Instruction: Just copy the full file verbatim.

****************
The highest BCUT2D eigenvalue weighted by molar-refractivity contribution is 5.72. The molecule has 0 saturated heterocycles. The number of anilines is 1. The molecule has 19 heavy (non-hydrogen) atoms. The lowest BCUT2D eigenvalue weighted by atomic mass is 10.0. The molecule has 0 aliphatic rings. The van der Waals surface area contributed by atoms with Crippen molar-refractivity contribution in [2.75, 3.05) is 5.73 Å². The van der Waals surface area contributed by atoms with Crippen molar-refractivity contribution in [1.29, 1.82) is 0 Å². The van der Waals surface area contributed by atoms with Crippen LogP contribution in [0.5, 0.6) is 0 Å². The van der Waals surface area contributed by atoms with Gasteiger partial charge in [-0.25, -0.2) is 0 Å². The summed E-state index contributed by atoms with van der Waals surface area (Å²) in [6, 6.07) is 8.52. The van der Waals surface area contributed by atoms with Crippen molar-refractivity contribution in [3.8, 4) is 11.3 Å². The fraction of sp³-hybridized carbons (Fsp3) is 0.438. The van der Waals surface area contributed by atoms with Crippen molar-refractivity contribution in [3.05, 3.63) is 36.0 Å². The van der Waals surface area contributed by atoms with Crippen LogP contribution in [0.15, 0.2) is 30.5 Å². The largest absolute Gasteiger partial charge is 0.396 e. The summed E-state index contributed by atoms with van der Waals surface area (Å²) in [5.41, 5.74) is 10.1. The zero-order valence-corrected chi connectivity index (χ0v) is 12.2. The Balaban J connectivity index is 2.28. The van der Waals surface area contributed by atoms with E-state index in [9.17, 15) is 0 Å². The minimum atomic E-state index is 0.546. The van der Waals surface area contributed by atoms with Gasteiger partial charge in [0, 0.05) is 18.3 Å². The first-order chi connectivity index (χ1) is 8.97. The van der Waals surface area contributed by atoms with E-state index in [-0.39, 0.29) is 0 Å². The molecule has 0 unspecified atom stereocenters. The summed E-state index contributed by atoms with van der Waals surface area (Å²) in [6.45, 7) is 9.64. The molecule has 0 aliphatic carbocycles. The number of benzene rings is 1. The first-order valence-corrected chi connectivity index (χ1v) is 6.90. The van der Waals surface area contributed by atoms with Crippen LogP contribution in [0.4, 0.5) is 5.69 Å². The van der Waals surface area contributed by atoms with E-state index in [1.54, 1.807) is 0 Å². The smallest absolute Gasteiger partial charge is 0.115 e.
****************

The highest BCUT2D eigenvalue weighted by molar-refractivity contribution is 5.72. The molecule has 0 saturated heterocycles. The number of anilines is 1. The molecule has 19 heavy (non-hydrogen) atoms. The lowest BCUT2D eigenvalue weighted by atomic mass is 10.0. The molecule has 0 aliphatic rings. The van der Waals surface area contributed by atoms with Crippen molar-refractivity contribution in [2.75, 3.05) is 5.73 Å². The van der Waals surface area contributed by atoms with Crippen molar-refractivity contribution in [1.29, 1.82) is 0 Å². The van der Waals surface area contributed by atoms with Crippen LogP contribution in [0.5, 0.6) is 0 Å². The van der Waals surface area contributed by atoms with Gasteiger partial charge in [-0.25, -0.2) is 0 Å². The summed E-state index contributed by atoms with van der Waals surface area (Å²) in [6, 6.07) is 8.52. The van der Waals surface area contributed by atoms with Crippen molar-refractivity contribution in [3.8, 4) is 11.3 Å². The fraction of sp³-hybridized carbons (Fsp3) is 0.438. The van der Waals surface area contributed by atoms with Crippen molar-refractivity contribution in [3.05, 3.63) is 36.0 Å². The van der Waals surface area contributed by atoms with Crippen LogP contribution in [0.15, 0.2) is 30.5 Å². The largest absolute Gasteiger partial charge is 0.396 e. The summed E-state index contributed by atoms with van der Waals surface area (Å²) in [5.41, 5.74) is 10.1. The zero-order valence-corrected chi connectivity index (χ0v) is 12.2. The Balaban J connectivity index is 2.28. The van der Waals surface area contributed by atoms with E-state index in [9.17, 15) is 0 Å². The minimum atomic E-state index is 0.546. The van der Waals surface area contributed by atoms with Gasteiger partial charge in [0, 0.05) is 18.3 Å². The first-order chi connectivity index (χ1) is 8.97. The van der Waals surface area contributed by atoms with E-state index in [-0.39, 0.29) is 0 Å². The molecule has 0 unspecified atom stereocenters. The summed E-state index contributed by atoms with van der Waals surface area (Å²) in [6.45, 7) is 9.64. The molecule has 0 aliphatic carbocycles. The number of benzene rings is 1. The first-order valence-corrected chi connectivity index (χ1v) is 6.90. The van der Waals surface area contributed by atoms with Crippen LogP contribution in [0.4, 0.5) is 5.69 Å². The van der Waals surface area contributed by atoms with E-state index in [1.54, 1.807) is 0 Å². The smallest absolute Gasteiger partial charge is 0.115 e.